Artificial intelligence is now at everyone’s fingertips, but should designers be concerned, or is it just a new tool to master?
There are now artificial intelligence (AI) programmes freely available whereby a layperson can type in whatever scene they might want to see – say, ‘a small business aircraft interior with cosmos design elements; dark colour palette; luxury finish; four VIP seats around a table’ – and an image will be generated. The image may have weird, Escher-esque quirks and lack adherence to aviation requirements, but it could be an interesting image none-the-less. Is this something designers should be worried about? Or, in their skilled hands, could this be an exciting new tool?
Sylvain Mariat, head of creative design and concepts at Airbus Corporate Jets, is interested in its potential. “I’m not afraid about AI; it’s like the debate we had with robotics years ago,” he says. “It could be a supportive tool if we keep people behind it.”
One potential application is in the design of a galley, says Mariat, where future AI programmes could perhaps be used to optimise ergonomics or the use of space. “When we design a new aircraft interior, the storage is very important, so this could bring a lot of data on what we need to store,” he adds. “It could also be used to help a designer perfect aircraft weight and balance, or define the lighting inside the cabin.”
Mariat believes there will always be a need for a human designer to add those aspects that really enhance design, recounting a project where he pleasantly surprised a client by incorporating little details inspired by something they mentioned months previously.
“You could use it as a tool and then the designer has to make the final decision,” Mariat comments. “When a designer has a lot of factors going on – a lot of possibilities and a lot of constraints – using AI could be of interest.”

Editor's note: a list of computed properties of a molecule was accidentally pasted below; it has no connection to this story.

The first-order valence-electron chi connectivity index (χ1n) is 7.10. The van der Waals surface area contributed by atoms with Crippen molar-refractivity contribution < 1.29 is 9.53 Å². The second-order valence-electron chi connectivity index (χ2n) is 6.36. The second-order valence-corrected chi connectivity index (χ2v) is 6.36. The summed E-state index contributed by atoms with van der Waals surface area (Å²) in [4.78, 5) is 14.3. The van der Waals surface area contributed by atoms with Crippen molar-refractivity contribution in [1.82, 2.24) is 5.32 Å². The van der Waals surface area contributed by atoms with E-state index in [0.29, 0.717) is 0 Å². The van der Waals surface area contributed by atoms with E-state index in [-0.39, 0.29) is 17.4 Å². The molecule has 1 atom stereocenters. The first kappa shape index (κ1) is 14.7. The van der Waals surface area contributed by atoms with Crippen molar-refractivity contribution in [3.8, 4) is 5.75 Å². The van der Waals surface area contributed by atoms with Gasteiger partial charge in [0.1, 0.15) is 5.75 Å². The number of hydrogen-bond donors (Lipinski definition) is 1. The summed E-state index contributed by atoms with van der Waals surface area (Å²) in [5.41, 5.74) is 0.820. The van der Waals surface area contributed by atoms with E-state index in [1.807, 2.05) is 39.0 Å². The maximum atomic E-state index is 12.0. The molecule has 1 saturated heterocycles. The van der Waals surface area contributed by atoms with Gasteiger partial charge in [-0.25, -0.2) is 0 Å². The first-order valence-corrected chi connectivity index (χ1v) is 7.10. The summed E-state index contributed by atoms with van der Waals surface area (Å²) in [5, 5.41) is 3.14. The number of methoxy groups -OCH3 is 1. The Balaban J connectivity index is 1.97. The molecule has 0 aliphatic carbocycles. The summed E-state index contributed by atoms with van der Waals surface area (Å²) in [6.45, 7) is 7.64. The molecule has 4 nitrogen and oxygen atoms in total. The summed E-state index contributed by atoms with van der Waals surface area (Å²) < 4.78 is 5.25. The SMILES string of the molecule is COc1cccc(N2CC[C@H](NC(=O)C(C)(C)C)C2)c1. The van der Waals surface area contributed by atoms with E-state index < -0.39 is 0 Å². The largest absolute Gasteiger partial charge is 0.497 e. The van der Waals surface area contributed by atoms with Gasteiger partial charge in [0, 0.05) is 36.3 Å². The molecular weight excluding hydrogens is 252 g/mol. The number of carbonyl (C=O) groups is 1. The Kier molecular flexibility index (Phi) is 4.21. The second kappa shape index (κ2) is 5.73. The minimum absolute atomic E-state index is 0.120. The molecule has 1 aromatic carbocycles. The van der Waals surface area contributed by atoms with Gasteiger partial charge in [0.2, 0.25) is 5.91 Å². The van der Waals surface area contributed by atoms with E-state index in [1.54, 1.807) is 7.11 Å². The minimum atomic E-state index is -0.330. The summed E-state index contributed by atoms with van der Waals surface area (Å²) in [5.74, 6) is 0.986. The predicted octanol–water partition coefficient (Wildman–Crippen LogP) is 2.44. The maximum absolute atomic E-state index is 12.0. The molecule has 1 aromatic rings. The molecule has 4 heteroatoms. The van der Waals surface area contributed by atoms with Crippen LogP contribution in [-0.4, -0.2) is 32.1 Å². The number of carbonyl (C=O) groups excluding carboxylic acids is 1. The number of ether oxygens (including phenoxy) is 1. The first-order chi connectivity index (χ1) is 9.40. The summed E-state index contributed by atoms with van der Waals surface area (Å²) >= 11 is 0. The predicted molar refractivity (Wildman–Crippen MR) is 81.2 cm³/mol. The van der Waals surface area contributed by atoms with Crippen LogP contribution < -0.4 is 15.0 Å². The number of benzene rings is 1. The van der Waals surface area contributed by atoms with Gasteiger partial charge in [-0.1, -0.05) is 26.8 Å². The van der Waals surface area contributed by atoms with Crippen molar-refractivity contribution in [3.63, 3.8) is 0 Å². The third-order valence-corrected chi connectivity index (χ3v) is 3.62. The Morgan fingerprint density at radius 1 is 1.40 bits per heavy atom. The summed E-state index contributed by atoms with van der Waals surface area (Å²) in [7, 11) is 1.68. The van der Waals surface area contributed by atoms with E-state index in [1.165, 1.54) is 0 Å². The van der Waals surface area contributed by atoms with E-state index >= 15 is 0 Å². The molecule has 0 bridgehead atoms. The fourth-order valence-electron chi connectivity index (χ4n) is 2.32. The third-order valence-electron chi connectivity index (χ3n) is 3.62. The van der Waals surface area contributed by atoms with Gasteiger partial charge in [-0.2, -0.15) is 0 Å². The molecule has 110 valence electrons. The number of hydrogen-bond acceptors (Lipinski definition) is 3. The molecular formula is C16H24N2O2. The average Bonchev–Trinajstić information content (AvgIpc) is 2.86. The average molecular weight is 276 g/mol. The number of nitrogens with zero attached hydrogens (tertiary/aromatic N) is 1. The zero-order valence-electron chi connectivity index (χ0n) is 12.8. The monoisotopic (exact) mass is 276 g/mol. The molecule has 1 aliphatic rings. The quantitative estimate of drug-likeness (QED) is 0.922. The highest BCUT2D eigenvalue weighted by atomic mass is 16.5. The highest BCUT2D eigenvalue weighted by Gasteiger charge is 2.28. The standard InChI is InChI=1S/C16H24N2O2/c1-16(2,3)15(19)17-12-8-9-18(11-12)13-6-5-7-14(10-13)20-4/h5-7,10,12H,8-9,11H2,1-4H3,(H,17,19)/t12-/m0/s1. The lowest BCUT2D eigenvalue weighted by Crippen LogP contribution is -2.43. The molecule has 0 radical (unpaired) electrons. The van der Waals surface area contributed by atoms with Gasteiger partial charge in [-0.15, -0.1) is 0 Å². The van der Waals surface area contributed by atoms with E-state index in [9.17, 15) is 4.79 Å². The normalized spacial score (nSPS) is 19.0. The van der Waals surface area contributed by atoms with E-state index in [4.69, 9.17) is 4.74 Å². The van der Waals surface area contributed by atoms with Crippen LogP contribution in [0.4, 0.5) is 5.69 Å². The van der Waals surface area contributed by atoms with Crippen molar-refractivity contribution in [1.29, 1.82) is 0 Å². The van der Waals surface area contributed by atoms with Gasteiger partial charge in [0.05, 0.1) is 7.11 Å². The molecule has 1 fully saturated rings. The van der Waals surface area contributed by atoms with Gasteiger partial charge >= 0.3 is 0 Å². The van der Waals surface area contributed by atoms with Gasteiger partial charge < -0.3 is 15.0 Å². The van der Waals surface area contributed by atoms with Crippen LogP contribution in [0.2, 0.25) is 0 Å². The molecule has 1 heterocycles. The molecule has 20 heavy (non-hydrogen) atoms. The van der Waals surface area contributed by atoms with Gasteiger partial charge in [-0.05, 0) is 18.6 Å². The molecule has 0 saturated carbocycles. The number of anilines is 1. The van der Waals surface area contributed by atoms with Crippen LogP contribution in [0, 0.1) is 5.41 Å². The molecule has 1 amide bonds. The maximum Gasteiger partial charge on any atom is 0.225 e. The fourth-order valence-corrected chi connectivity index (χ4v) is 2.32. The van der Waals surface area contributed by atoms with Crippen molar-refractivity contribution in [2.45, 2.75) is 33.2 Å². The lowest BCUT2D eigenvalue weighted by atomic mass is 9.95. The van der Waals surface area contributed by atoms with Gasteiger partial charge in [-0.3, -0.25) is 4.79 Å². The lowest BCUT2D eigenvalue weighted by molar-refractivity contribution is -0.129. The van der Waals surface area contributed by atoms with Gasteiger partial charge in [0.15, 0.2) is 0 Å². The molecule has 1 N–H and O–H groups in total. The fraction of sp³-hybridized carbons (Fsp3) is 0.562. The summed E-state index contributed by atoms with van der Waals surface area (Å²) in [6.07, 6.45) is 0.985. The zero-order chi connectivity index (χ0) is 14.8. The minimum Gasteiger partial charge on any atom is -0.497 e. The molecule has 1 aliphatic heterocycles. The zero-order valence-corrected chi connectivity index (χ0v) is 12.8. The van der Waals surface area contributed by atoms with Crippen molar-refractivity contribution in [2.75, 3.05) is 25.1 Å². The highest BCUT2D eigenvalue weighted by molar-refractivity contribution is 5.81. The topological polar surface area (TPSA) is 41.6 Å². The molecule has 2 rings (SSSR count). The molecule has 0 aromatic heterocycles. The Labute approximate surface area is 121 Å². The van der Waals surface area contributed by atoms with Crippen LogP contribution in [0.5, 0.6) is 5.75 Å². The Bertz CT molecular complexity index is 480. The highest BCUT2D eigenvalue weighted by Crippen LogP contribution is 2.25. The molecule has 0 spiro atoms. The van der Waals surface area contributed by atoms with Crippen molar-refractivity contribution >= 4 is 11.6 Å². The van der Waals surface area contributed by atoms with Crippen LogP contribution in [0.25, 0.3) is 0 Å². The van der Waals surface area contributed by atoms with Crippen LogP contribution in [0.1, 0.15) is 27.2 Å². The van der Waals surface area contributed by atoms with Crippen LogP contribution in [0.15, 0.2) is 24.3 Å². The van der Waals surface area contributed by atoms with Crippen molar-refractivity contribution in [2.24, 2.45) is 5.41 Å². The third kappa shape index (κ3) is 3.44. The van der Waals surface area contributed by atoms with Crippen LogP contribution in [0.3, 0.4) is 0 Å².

AI image generation works by amalgamating visuals. Jay Beever, vice president of Embraer Design Operations, notes it is an interesting new way to see how ideas, brands and design languages can be merged. “Recently, some of my team members on the industrial design side, building future designs, looked at each other and said, ‘Should we show Jay?’” he begins. “They had been experimenting with an AI tool and were joking about being nervous to show me, because the results were so good.”
They had typed in, ‘Show me Lamborghini meets office chair meets eVTOL’, and the programme had created four designs. “You can pick one, hit ‘refine’ and it’ll go through another loop. You can add in extra words, and it refines it,” says Beever. “In the end they went away from the Lamborghini car, but ended up with four beautiful chair designs that looked potentially viable.”
“So where does it help?” Beever continues. “Whether it comes up with a beautiful design or not, it provides a head start to ideation; helping you find your way through good form design and shapes. You can find inspiration in a detail you hadn’t thought of, and then on your own, you refine it into what you want.”
AI users should check the tool’s terms of service to discern if images can be commercialised. How would Beever react if someone created a design incorporating elements of Embraer design language? “I think I’d be flattered; imitation is the sincerest form of flattery,” he says. “I think that happens anyway. We’re all inspired by other peoples’ products, and then we find a different way to build something new. If it was a true carbon copy of what we have, that would be different.”
Past projects by Embraer – for example the Duet collaboration with Porsche – have involved a similar blending of design languages, but this was achieved by human designers in a considered collaborative process, with all the details that are so important in creating a luxury design. Beever emphasises that humans are vital in the design process.